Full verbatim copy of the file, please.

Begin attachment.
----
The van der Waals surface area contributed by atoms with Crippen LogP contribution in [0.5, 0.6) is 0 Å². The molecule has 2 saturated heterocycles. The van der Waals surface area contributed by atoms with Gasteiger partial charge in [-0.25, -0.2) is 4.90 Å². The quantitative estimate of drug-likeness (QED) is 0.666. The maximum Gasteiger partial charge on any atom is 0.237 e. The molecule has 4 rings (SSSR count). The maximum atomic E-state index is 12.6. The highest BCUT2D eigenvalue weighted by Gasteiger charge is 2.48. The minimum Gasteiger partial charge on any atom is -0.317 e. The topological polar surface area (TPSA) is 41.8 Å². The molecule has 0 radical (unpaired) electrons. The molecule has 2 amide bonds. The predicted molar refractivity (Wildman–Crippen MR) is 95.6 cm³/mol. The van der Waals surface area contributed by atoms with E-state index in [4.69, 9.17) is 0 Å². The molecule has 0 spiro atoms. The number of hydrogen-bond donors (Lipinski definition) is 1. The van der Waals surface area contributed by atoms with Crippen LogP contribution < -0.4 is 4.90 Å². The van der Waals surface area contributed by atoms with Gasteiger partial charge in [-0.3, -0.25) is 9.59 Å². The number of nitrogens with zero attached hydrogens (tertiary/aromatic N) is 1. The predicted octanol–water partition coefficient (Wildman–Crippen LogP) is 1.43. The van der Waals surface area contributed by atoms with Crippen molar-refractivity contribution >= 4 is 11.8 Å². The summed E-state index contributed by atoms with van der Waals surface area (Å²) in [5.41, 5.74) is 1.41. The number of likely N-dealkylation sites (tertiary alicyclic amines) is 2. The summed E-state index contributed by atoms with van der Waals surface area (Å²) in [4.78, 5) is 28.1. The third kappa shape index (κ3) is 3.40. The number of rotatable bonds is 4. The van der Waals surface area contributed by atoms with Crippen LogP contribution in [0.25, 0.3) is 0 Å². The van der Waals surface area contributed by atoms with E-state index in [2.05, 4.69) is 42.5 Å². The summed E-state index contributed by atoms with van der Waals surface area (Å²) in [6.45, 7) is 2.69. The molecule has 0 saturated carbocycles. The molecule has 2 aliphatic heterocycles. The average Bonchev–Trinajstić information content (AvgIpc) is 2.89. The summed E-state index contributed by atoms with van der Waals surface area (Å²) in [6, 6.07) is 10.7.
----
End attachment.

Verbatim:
The van der Waals surface area contributed by atoms with Crippen LogP contribution in [0.5, 0.6) is 0 Å². The molecule has 2 saturated heterocycles. The van der Waals surface area contributed by atoms with Gasteiger partial charge in [-0.25, -0.2) is 4.90 Å². The quantitative estimate of drug-likeness (QED) is 0.666. The maximum Gasteiger partial charge on any atom is 0.237 e. The molecule has 4 rings (SSSR count). The maximum atomic E-state index is 12.6. The highest BCUT2D eigenvalue weighted by Gasteiger charge is 2.48. The minimum Gasteiger partial charge on any atom is -0.317 e. The topological polar surface area (TPSA) is 41.8 Å². The molecule has 0 radical (unpaired) electrons. The molecule has 2 amide bonds. The predicted molar refractivity (Wildman–Crippen MR) is 95.6 cm³/mol. The van der Waals surface area contributed by atoms with E-state index in [4.69, 9.17) is 0 Å². The molecule has 0 spiro atoms. The number of hydrogen-bond donors (Lipinski definition) is 1. The van der Waals surface area contributed by atoms with Crippen LogP contribution < -0.4 is 4.90 Å². The van der Waals surface area contributed by atoms with Gasteiger partial charge in [-0.3, -0.25) is 9.59 Å². The number of nitrogens with zero attached hydrogens (tertiary/aromatic N) is 1. The predicted octanol–water partition coefficient (Wildman–Crippen LogP) is 1.43. The van der Waals surface area contributed by atoms with Crippen molar-refractivity contribution >= 4 is 11.8 Å². The summed E-state index contributed by atoms with van der Waals surface area (Å²) in [5.41, 5.74) is 1.41. The number of likely N-dealkylation sites (tertiary alicyclic amines) is 2. The summed E-state index contributed by atoms with van der Waals surface area (Å²) in [4.78, 5) is 28.1. The third kappa shape index (κ3) is 3.40. The number of rotatable bonds is 4. The van der Waals surface area contributed by atoms with Crippen LogP contribution in [0.25, 0.3) is 0 Å². The van der Waals surface area contributed by atoms with E-state index in [2.05, 4.69) is 42.5 Å². The summed E-state index contributed by atoms with van der Waals surface area (Å²) in [6.45, 7) is 2.69. The molecule has 0 saturated carbocycles. The molecule has 2 aliphatic heterocycles. The average Bonchev–Trinajstić information content (AvgIpc) is 2.89. The summed E-state index contributed by atoms with van der Waals surface area (Å²) in [6, 6.07) is 10.7.